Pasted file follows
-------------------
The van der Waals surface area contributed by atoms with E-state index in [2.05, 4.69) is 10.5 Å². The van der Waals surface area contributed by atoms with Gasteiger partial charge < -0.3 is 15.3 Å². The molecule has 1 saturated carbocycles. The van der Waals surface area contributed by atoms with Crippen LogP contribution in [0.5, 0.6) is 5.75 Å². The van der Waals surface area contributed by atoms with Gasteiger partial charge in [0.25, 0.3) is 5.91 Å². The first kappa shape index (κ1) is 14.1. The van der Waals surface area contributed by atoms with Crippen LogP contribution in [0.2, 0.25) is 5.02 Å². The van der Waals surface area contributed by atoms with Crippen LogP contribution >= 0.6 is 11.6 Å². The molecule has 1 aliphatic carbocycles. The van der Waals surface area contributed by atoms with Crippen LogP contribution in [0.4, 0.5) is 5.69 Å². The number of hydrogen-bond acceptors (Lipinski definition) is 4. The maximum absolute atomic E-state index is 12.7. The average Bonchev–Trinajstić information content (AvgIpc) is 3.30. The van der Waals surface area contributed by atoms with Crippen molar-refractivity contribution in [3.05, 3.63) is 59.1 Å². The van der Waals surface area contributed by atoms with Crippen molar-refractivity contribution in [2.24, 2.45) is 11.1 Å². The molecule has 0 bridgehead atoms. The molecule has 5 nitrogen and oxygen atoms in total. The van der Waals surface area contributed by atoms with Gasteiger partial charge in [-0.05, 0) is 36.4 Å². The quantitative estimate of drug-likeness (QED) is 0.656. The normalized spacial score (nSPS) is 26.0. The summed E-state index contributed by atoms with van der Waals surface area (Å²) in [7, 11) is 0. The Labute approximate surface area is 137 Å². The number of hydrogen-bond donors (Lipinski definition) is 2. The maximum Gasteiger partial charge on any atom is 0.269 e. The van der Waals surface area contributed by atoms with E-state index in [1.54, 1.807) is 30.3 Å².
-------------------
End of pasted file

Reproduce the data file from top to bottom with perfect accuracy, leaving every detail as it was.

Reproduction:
The van der Waals surface area contributed by atoms with E-state index in [2.05, 4.69) is 10.5 Å². The van der Waals surface area contributed by atoms with Gasteiger partial charge < -0.3 is 15.3 Å². The molecule has 1 saturated carbocycles. The van der Waals surface area contributed by atoms with Crippen LogP contribution in [0.5, 0.6) is 5.75 Å². The van der Waals surface area contributed by atoms with Gasteiger partial charge in [0.25, 0.3) is 5.91 Å². The first kappa shape index (κ1) is 14.1. The van der Waals surface area contributed by atoms with Crippen LogP contribution in [0.2, 0.25) is 5.02 Å². The van der Waals surface area contributed by atoms with Crippen LogP contribution >= 0.6 is 11.6 Å². The molecule has 1 aliphatic carbocycles. The van der Waals surface area contributed by atoms with Crippen LogP contribution in [0.4, 0.5) is 5.69 Å². The number of hydrogen-bond acceptors (Lipinski definition) is 4. The maximum absolute atomic E-state index is 12.7. The average Bonchev–Trinajstić information content (AvgIpc) is 3.30. The van der Waals surface area contributed by atoms with Crippen molar-refractivity contribution in [3.05, 3.63) is 59.1 Å². The van der Waals surface area contributed by atoms with Crippen molar-refractivity contribution in [2.24, 2.45) is 11.1 Å². The molecule has 0 bridgehead atoms. The molecule has 5 nitrogen and oxygen atoms in total. The van der Waals surface area contributed by atoms with Gasteiger partial charge in [-0.05, 0) is 36.4 Å². The quantitative estimate of drug-likeness (QED) is 0.656. The normalized spacial score (nSPS) is 26.0. The summed E-state index contributed by atoms with van der Waals surface area (Å²) in [7, 11) is 0. The Labute approximate surface area is 137 Å². The number of hydrogen-bond donors (Lipinski definition) is 2. The maximum Gasteiger partial charge on any atom is 0.269 e. The van der Waals surface area contributed by atoms with E-state index in [1.54, 1.807) is 30.3 Å².